Dan Bern | New American Language

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Messenger Records

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United States - New Mexico

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Rock: Folk Rock Folk: Political Moods: Featuring Guitar
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New American Language

by Dan Bern

"He veers from comedy to anger, conjectures to shaggy-dog stories; he takes sidelong approaches to theology, science fiction, consumer culture, art, love and baseball." - New York Times
Genre: Rock: Folk Rock
Release Date: 

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  Song Share Time Download
1. Sweetness
3:53 album only
2. New American Language
5:12 album only
3. Alaska Highway
4:05 album only
4. God Said No
5:31 album only
5. Turning Over
5:10 album only
6. Black Tornado
5:24 album only
7. Albuquerque Lullaby
3:54 album only
8. Tape
3:37 album only
9. Honeydoo!
2:14 album only
10. Toledo
5:22 album only
11. Rice
5:30 album only
12. Thanksgiving Day Parade
10:27 album only


Album Notes
Pick any term from the big bag of good adjectives — "witty," "irreverent," "comical," "insightful" — and solder it together with any term from the big bag of good adverbs — "frighteningly," "monumentally," "thrillingly," "deeply" — and you have the pretty good beginnings for an accurate description of the music of DAN BERN, without a doubt one of the most frighteningly witty, thrillingly irreverent, deeply comical, and monumentally insightful songwriters to strap on a guitar since rock music came of age and found itself thrust into its role as popular voice for American culture. And Dan's songs have always been steeped in the nation's pop culture, what with references in past songs to icons like Marilyn Monroe, Mother Teresa, Charles Manson and Tiger Woods, among others. If there is one thing his music has done above all others, it has shot to the heart of what it means to be a part of this hectic, fame-debased, information-overloaded world that we have created for ourselves. Dan's music allows us to see things that we have always seen, to feel and know things that we have always felt and known.

James Thurber on hallucinogens, Elvis Costello minus the spectacles, Jack Kerouac in a van spinning out hundreds of perfect songs rather than bursts of Zen jazz on the road, Dan never ceases to challenge through his music even as he makes it appealing and full of joy. He's part Dada (purposefully subverting expectation), part troubadour (spitting out clever, street-smart riffs on life), part stand-up comedian (helping us to laugh at our own comedy of errors) and part punk (lyrically impudent and unfailingly authentic). But he is all human and his songs rarely fail to touch the heart and the brain with equal impact, taking the time in the interim to stop at every point in between.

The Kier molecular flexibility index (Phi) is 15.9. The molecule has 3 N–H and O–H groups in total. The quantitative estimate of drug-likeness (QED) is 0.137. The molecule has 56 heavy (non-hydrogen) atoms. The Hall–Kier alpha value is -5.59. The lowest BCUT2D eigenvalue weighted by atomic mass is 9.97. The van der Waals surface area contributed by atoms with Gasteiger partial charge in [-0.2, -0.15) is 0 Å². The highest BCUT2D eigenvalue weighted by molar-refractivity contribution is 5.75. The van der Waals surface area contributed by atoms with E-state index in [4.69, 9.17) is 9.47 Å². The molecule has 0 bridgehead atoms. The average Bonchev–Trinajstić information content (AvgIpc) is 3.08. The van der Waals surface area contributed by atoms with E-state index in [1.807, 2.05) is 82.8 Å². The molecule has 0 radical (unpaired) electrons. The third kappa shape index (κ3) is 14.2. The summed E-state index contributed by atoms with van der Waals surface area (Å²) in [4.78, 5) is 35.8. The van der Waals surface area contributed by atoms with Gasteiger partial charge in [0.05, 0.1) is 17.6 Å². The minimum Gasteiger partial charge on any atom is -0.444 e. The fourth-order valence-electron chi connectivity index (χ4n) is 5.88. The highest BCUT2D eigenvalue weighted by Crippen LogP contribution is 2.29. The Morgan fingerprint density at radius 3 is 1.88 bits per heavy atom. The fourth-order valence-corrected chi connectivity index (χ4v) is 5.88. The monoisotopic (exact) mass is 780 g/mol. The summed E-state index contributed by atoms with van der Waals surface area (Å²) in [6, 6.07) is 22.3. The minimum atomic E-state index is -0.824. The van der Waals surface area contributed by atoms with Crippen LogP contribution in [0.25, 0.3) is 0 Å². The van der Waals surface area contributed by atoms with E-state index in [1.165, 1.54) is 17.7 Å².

Dan placed innumerable great songs on his fine initial four albums, racking up critical hosannas virtually across the board while developing a rabid fan following on the back of an exhilarating, boundary-erasing live show, but New American Language may be his first truly incomparable and faultless recording. Leaving his folk roots choking in the dust storm kicked up by a powerful five-piece rock band, Dan uses the album to sort through the consciousness shift that accompanied the turn of centuries, to carve out an uncompromising path into the soul of the new American experience while also reaching out to encompass more of the world than he ever has before, all with an immaculate production and an instrumental depth that matches the deep reach of Dan's musings and observations. Stretching back and forth across the nation as if it were a canvas, he uses the full spectrum of America's soil to paint a lushly detailed, often heartbreaking portrait, taking in the highly commercialized Broadway of the "Thanksgiving Day Parade" with three-dimensional empathy, trying to hide out from the encroachments of life in the heartland, heading west to the burnt and broken landscapes of New Mexico, and hitting the "Alaska Highway," where he runs into Leonardo DiCaprio and Eminem, Britney Spears and Keith Richards. He crosses genre lines from tender folk-rock to full-on sonic outbursts to the rootsy bluegrass of "Honeydoo!," and he delves into emotional terrain, whether that of the Japanese protagonist of "Rice" or the Mafia or rednecks, that few songwriters have the ability let alone the temerity to tap with such understanding. New American Language imbues life among the earth-toned cathedrals of "Toledo" (Spain) and "a Budweiser, Budgetel, Bukowski kind of night" with the same tone of hope and beautifully resolved sense of acceptance. This is one language that everyone owes it to themselves to become fluent in.



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